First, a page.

A VERY BIG BANG ! – O.S.U. Alumni Magazine

Research Report: “A Very Big Bang,” Ohio State Alumni Magazine, September – October, 2006: “Scientists have found evidence of a massive meteor impact that devastated life on Earth millions of years ago”
“What caused the biggest mass extinction in Earth’s history? It wasn’t the meteor that killed the dinosaurs—that happened a mere 65 million years ago . Scientists have found evidence of a much earlier and larger impact, the Wilkes Land meteor. A crater some 300 miles wide—big enough to hold the sttate of Ohio—lies more than a mile beneath the East Antarctic Ice Sheet. The gravity measurments that reveal its existence suggest that it could date back about 250 million years—the time of the Permian Triassic extinction when almost all animal life on Earth died out. All except reptiles that is. :
’Primitive reptiles were some of the few terrestial animals that managed to survive and squeeze through the Permian Triassic extinction,’ said Ralph von Frese, professor of geological sciences. ‘That paved the way for development of the dinosaurs that were apparently done in by the Chicxulub meteorite some 185 million years later.’ The Chicxulub meteor is thought to have measured six miles across, while the earlier Wilkes Land meteor could have been four or five times wider. The environmental changes resulting from its impact would have devastated life on Earth by creating ‘a highly caustic environment,’ von Frese said.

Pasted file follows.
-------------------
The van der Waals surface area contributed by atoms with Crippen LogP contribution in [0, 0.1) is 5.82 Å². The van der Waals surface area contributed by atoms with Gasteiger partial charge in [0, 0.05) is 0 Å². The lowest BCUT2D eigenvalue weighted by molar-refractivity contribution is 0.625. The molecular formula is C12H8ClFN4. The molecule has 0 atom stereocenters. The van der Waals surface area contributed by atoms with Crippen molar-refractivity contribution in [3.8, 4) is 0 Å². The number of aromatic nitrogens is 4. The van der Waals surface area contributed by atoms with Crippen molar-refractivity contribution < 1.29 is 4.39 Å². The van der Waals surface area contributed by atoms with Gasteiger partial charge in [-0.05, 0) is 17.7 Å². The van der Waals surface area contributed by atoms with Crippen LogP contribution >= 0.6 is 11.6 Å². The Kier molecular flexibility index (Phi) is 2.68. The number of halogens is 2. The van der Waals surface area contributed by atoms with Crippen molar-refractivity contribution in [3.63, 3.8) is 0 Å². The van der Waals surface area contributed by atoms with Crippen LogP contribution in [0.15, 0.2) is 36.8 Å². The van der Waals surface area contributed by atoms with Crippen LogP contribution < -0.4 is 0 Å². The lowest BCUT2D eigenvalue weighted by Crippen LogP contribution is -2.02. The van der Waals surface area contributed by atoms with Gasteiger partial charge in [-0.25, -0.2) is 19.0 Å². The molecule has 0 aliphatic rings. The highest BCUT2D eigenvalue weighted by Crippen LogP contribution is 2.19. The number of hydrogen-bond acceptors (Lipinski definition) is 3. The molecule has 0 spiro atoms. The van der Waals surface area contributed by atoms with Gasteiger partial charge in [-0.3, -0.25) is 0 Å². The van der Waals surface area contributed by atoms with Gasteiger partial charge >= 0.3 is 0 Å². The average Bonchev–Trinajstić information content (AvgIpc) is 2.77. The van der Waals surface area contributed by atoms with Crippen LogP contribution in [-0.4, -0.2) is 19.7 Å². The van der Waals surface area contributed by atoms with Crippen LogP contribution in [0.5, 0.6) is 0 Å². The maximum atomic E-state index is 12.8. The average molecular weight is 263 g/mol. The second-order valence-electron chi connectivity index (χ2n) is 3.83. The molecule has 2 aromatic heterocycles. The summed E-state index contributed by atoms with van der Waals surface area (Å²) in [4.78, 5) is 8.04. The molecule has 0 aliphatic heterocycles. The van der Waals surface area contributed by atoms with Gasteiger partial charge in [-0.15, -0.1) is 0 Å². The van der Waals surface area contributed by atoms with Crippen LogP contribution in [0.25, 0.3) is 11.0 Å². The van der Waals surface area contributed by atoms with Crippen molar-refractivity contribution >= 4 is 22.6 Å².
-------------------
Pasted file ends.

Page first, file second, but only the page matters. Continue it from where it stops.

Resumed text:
‘The crater’s size and location also suggest that the meteor’s impact could have begun the breakup of the Gondwana supercontinent by creating the tectonic rift that pushed Australia northward about 100 million years ago.’
“Von Frese and Laramie Potts, a postdoctoral researcher led the team that discovered the crater. They used gravity fluctuations measured by NASA satellites to peer beneath Antarctica’s surface. When they overlaid the gravity image with airborne radar images of the ground beneath the ice, they found a mascon—a mass concentration of mantle material—centered inside a circular ridge. To von Frese years of studying similar situations on the moon told him the mascon meant impact. Von Frese and Potts would like to go to Antarctica to confirm their finding by analyzing rocks from within the crater. Airborne gravity and magnetic surveys also would be useful for testing their interpretation of the satellite data, they aid.”

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About Harold L Carter

Bachelor of Science, Columbia University Masters degree, Ohio State University Undergraduate National Officer, Alpha Phi Alpha Fraternity, Eastern Asst Vice President, when a student at Columbia University Profile Photograph: Mom & Me, when I was a graduate student
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